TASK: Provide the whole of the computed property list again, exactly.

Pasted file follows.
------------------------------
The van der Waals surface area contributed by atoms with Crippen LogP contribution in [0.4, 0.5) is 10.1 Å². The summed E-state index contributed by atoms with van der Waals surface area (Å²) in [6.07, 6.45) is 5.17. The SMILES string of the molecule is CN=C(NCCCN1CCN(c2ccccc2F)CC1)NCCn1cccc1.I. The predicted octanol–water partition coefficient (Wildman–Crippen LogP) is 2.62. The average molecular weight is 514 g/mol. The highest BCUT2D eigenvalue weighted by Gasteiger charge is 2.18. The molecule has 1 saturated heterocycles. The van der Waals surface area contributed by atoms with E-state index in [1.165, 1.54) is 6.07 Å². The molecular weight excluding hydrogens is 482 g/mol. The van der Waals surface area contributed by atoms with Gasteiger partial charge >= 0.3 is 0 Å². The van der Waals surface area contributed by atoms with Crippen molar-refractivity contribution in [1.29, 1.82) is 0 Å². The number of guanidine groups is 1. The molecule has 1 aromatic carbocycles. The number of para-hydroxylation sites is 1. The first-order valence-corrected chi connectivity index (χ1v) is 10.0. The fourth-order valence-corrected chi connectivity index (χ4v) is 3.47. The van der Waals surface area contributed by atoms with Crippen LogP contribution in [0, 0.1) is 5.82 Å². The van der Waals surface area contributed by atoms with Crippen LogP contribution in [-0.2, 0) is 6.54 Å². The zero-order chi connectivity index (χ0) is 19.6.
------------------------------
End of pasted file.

The van der Waals surface area contributed by atoms with Crippen LogP contribution in [0.4, 0.5) is 10.1 Å². The summed E-state index contributed by atoms with van der Waals surface area (Å²) in [6.07, 6.45) is 5.17. The SMILES string of the molecule is CN=C(NCCCN1CCN(c2ccccc2F)CC1)NCCn1cccc1.I. The predicted octanol–water partition coefficient (Wildman–Crippen LogP) is 2.62. The average molecular weight is 514 g/mol. The highest BCUT2D eigenvalue weighted by Gasteiger charge is 2.18. The molecule has 1 saturated heterocycles. The van der Waals surface area contributed by atoms with E-state index in [1.165, 1.54) is 6.07 Å². The molecular weight excluding hydrogens is 482 g/mol. The van der Waals surface area contributed by atoms with Gasteiger partial charge >= 0.3 is 0 Å². The van der Waals surface area contributed by atoms with Crippen molar-refractivity contribution in [1.29, 1.82) is 0 Å². The number of guanidine groups is 1. The molecule has 1 aromatic carbocycles. The number of para-hydroxylation sites is 1. The first-order valence-corrected chi connectivity index (χ1v) is 10.0. The fourth-order valence-corrected chi connectivity index (χ4v) is 3.47. The van der Waals surface area contributed by atoms with Crippen LogP contribution in [0, 0.1) is 5.82 Å². The van der Waals surface area contributed by atoms with Crippen LogP contribution in [-0.2, 0) is 6.54 Å². The zero-order chi connectivity index (χ0) is 19.6.